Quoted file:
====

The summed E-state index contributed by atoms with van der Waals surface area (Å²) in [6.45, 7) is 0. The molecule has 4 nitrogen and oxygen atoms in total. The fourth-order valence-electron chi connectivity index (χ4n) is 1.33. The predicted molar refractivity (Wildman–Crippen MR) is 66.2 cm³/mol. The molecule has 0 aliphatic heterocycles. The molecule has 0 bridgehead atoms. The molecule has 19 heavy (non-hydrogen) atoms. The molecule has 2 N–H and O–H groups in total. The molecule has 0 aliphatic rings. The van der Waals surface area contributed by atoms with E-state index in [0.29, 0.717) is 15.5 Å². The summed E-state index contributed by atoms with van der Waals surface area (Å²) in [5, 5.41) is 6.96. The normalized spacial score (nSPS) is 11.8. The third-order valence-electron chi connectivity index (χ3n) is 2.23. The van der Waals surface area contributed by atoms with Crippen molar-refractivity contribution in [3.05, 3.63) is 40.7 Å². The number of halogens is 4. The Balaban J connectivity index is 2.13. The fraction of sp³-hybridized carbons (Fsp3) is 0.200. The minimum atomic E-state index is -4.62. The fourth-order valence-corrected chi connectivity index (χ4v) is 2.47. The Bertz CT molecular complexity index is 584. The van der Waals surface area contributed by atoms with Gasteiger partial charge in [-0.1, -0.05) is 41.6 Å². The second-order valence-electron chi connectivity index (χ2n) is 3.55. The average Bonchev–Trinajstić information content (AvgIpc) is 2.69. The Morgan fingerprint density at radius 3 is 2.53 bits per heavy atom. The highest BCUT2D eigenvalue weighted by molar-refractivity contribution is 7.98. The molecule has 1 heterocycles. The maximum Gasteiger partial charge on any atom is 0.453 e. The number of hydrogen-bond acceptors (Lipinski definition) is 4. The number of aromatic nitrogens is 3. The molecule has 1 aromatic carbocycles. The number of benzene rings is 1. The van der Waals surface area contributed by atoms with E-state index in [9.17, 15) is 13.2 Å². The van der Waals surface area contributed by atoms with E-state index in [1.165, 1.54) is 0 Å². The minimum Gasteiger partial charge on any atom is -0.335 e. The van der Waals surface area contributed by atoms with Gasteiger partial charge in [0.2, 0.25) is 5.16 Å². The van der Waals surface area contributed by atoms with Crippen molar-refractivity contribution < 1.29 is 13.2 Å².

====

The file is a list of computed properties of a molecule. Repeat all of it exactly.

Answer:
The summed E-state index contributed by atoms with van der Waals surface area (Å²) in [6.45, 7) is 0. The molecule has 4 nitrogen and oxygen atoms in total. The fourth-order valence-electron chi connectivity index (χ4n) is 1.33. The predicted molar refractivity (Wildman–Crippen MR) is 66.2 cm³/mol. The molecule has 0 aliphatic heterocycles. The molecule has 0 bridgehead atoms. The molecule has 19 heavy (non-hydrogen) atoms. The molecule has 2 N–H and O–H groups in total. The molecule has 0 aliphatic rings. The van der Waals surface area contributed by atoms with E-state index in [0.29, 0.717) is 15.5 Å². The summed E-state index contributed by atoms with van der Waals surface area (Å²) in [5, 5.41) is 6.96. The normalized spacial score (nSPS) is 11.8. The third-order valence-electron chi connectivity index (χ3n) is 2.23. The van der Waals surface area contributed by atoms with Crippen molar-refractivity contribution in [3.05, 3.63) is 40.7 Å². The number of halogens is 4. The Balaban J connectivity index is 2.13. The fraction of sp³-hybridized carbons (Fsp3) is 0.200. The minimum atomic E-state index is -4.62. The fourth-order valence-corrected chi connectivity index (χ4v) is 2.47. The Bertz CT molecular complexity index is 584. The van der Waals surface area contributed by atoms with Gasteiger partial charge in [-0.1, -0.05) is 41.6 Å². The second-order valence-electron chi connectivity index (χ2n) is 3.55. The average Bonchev–Trinajstić information content (AvgIpc) is 2.69. The Morgan fingerprint density at radius 3 is 2.53 bits per heavy atom. The highest BCUT2D eigenvalue weighted by molar-refractivity contribution is 7.98. The molecule has 1 heterocycles. The maximum Gasteiger partial charge on any atom is 0.453 e. The number of hydrogen-bond acceptors (Lipinski definition) is 4. The number of aromatic nitrogens is 3. The molecule has 1 aromatic carbocycles. The number of benzene rings is 1. The van der Waals surface area contributed by atoms with E-state index in [9.17, 15) is 13.2 Å². The van der Waals surface area contributed by atoms with E-state index in [1.165, 1.54) is 0 Å². The minimum Gasteiger partial charge on any atom is -0.335 e. The van der Waals surface area contributed by atoms with Gasteiger partial charge in [0.2, 0.25) is 5.16 Å². The van der Waals surface area contributed by atoms with Crippen molar-refractivity contribution < 1.29 is 13.2 Å².